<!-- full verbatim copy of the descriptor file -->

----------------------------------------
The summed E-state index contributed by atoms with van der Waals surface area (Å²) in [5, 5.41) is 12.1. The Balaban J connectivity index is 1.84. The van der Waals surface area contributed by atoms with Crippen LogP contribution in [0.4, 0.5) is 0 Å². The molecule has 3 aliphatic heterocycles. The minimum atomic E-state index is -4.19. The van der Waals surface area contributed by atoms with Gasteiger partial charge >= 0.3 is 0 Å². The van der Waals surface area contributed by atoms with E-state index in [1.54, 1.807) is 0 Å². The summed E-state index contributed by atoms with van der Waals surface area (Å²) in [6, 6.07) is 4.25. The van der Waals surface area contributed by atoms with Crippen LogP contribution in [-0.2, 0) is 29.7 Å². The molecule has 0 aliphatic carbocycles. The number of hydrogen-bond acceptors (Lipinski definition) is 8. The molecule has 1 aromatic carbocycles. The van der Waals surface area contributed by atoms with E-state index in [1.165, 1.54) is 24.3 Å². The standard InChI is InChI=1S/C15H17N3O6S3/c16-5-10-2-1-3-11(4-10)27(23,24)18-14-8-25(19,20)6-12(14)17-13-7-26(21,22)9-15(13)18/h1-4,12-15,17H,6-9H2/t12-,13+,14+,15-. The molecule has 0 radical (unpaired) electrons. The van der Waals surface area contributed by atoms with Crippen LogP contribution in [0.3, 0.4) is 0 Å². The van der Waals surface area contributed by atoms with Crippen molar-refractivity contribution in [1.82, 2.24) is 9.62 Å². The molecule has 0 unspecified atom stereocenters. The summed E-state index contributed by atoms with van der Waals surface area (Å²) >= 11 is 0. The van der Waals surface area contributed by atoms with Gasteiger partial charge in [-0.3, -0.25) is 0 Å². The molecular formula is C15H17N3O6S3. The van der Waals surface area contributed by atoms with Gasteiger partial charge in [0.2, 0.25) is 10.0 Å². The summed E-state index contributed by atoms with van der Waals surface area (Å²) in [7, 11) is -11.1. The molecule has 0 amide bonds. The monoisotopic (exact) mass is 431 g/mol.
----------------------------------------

The summed E-state index contributed by atoms with van der Waals surface area (Å²) in [5, 5.41) is 12.1. The Balaban J connectivity index is 1.84. The van der Waals surface area contributed by atoms with Crippen LogP contribution in [0.4, 0.5) is 0 Å². The molecule has 3 aliphatic heterocycles. The minimum atomic E-state index is -4.19. The van der Waals surface area contributed by atoms with Gasteiger partial charge >= 0.3 is 0 Å². The van der Waals surface area contributed by atoms with E-state index in [1.54, 1.807) is 0 Å². The summed E-state index contributed by atoms with van der Waals surface area (Å²) in [6, 6.07) is 4.25. The van der Waals surface area contributed by atoms with Crippen LogP contribution in [-0.2, 0) is 29.7 Å². The molecule has 0 aliphatic carbocycles. The number of hydrogen-bond acceptors (Lipinski definition) is 8. The molecule has 1 aromatic carbocycles. The van der Waals surface area contributed by atoms with E-state index in [1.165, 1.54) is 24.3 Å². The standard InChI is InChI=1S/C15H17N3O6S3/c16-5-10-2-1-3-11(4-10)27(23,24)18-14-8-25(19,20)6-12(14)17-13-7-26(21,22)9-15(13)18/h1-4,12-15,17H,6-9H2/t12-,13+,14+,15-. The molecule has 0 radical (unpaired) electrons. The van der Waals surface area contributed by atoms with Crippen LogP contribution in [0.3, 0.4) is 0 Å². The van der Waals surface area contributed by atoms with Crippen molar-refractivity contribution in [1.82, 2.24) is 9.62 Å². The molecule has 0 unspecified atom stereocenters. The summed E-state index contributed by atoms with van der Waals surface area (Å²) >= 11 is 0. The van der Waals surface area contributed by atoms with Gasteiger partial charge in [-0.3, -0.25) is 0 Å². The molecular formula is C15H17N3O6S3. The van der Waals surface area contributed by atoms with Gasteiger partial charge in [0.2, 0.25) is 10.0 Å². The summed E-state index contributed by atoms with van der Waals surface area (Å²) in [7, 11) is -11.1. The molecule has 0 amide bonds. The monoisotopic (exact) mass is 431 g/mol.